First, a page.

Reducing energy consumption when consolidating composites

Sirris has developed a technique for drying oven forming of thermoplastic composite materials that saves nearly 60% in energy consumption.

In order to reduce the carbon footprint of thermoplastic composites, and in the framework of its Product Development HUB Hybrids Lab, Sirris has developed and validated a vacuum bag consolidation method that is particularly economic for this type of material. Indeed, energy savings of up to 60% have been demonstrated.

The concept involves the dissociation of thermal cycle phases, an operation made possible via the acquisition of a thermo-efficient drying oven based on an innovative concept. Sirris had a bypass installed at the base of the machine door, hence enabling different cables and pipes to be passed for controlling the vacuum and temperature, using thermocouples. These elements are connected outside of the drying oven.

The following pictures illustrate the concept:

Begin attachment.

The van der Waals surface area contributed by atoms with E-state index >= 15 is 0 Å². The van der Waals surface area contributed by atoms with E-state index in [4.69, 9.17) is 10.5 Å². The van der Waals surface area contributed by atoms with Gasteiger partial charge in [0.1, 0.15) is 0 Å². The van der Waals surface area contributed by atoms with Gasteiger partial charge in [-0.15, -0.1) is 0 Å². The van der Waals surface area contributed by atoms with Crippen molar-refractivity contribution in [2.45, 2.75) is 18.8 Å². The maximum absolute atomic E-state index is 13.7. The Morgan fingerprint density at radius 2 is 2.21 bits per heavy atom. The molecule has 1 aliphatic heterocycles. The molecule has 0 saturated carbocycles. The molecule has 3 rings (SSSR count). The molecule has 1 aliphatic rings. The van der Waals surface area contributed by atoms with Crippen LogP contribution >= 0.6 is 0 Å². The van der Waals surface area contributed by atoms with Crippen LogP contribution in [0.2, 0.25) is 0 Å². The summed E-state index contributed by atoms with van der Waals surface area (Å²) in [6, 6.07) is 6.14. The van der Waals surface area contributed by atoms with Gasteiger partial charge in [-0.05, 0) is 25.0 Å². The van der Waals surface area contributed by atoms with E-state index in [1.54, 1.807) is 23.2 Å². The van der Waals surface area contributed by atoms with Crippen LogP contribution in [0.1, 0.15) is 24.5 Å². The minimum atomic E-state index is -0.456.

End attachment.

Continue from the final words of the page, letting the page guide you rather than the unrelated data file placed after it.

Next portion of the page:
Whereas a standard vacuum consolidation cycle implies the entire system to be connected in a cool state, inside the oven, the device developed by Sirris enables the drying oven to be preheated, consequently maintaining its temperature levels over several forming cycles.

This offers an unquestionable advantage, given that the heating phase is the most energy-consuming for it involves, not only the product requiring consolidation, but the oven itself.

The drying oven can be unloaded hot, and parts cooled outside, hence further reducing the total cycle time and providing an oven interior already fit for a new cycle, a new part, etc.

The following photographs illustrate the handling operations for consolidating a thermoplastic composite cycle saddle.

The technique’s efficiency has been proven:

  • Producing a cycle saddle via a standard sequence - heating, stabilisation at the desired temperature (i.e. 220°C for 1 hour 30 minutes in our case), then controlled cooling (of 3 hours 30 minutes) - consumed 34.2 kWh and the entire cycle took 6 hours.
  • The sequence production of 4 saddles with one single heating operation, a lengthy but low energy-consuming temperature level, no active cooling, since this is done outside the drying oven, took 7 hours and consumed 56.8 kWh, i.e. 14.2 kWh/produced part.

The ratio of these 2 values is 14.2/34.2 = 0.41 in other words an energy gain per part of 59%!

This demonstration was conducted within the framework of the MACOBIO ERDF project.